D. The Impact of Climate Change. Students view the video and record observations on climate change made by community members and Inuit elders. These findings are then compared in chart form with the results of a scientific study carried out by Environment Canada researchers that students read and analyze. The activity concludes by having students answer a series of questions to summarize the similarities and differences between the two approaches and the importance of including both in the study of climate change.

E. Examining the Environmental, Economic and Social Consequences of Climate Change in the North. After brainstorming possible effects of climate change for northern communities, students view the video and add any additional social, economic and environmental consequences to their list. Working in small groups the students prepare a poster, poem, song (rap), illustration or article to present their findings to the rest of the class.

F. The Arctic Ecosystem and Climate Change Observations. Working in groups, each student selects a different Arctic plant or animal, researches its habitat using Environment Canada’s website and hypothesizes about how climate change might impact the species. Students then view the video and record any observations scientists and community members make about the species they have selected. With the information collected, each group creates a food web composed of the each member’s species and presents it to the class in the form of a poster.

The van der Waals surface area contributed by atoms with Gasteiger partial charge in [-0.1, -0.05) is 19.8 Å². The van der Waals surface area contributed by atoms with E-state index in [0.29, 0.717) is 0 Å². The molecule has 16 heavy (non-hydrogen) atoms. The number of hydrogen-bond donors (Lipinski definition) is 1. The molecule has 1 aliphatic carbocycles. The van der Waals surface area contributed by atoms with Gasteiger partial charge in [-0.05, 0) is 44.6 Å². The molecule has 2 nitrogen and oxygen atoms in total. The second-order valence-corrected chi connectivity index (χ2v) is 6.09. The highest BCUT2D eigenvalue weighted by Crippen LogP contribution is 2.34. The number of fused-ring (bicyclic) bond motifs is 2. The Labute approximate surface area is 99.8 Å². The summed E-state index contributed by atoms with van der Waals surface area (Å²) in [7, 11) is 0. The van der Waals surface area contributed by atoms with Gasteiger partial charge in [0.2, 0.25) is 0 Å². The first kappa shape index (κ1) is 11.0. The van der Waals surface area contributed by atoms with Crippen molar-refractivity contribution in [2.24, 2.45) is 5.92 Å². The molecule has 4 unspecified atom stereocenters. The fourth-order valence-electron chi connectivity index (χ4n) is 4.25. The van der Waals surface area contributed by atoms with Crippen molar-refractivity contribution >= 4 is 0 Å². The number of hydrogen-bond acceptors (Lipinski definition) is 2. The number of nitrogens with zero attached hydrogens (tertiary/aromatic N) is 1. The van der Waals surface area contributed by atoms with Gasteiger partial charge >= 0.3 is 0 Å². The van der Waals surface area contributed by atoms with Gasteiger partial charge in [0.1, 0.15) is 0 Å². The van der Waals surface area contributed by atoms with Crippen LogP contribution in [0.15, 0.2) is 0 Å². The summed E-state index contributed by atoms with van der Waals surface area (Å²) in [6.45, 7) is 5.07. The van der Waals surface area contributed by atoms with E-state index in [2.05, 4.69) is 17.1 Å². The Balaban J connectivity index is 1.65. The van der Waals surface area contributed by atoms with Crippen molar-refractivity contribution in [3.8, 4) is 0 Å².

G. Development Project: A Decision-Making Activity. Students take on the roles of various stakeholders in a northern community that has been targeted by a large oil and gas company for a major drilling project. After researching the perspectives that they are representing and preparing arguments students participate in a ‘town-hall meeting’ to decide on a course of action.

H. Creating a Community Plan to Reduce Greenhouse Gas Emissions. Students view the video and record the effects of climate change on the local community. After reviewing the causes and effects of climate change, students determine what measures their own community has taken in reducing greenhouse gas emissions. Students then brainstorm other steps their community could take to combat climate change and to develop a community action plan for implementing these initiatives.

General Assessment

What skills does this resource explicitly teach?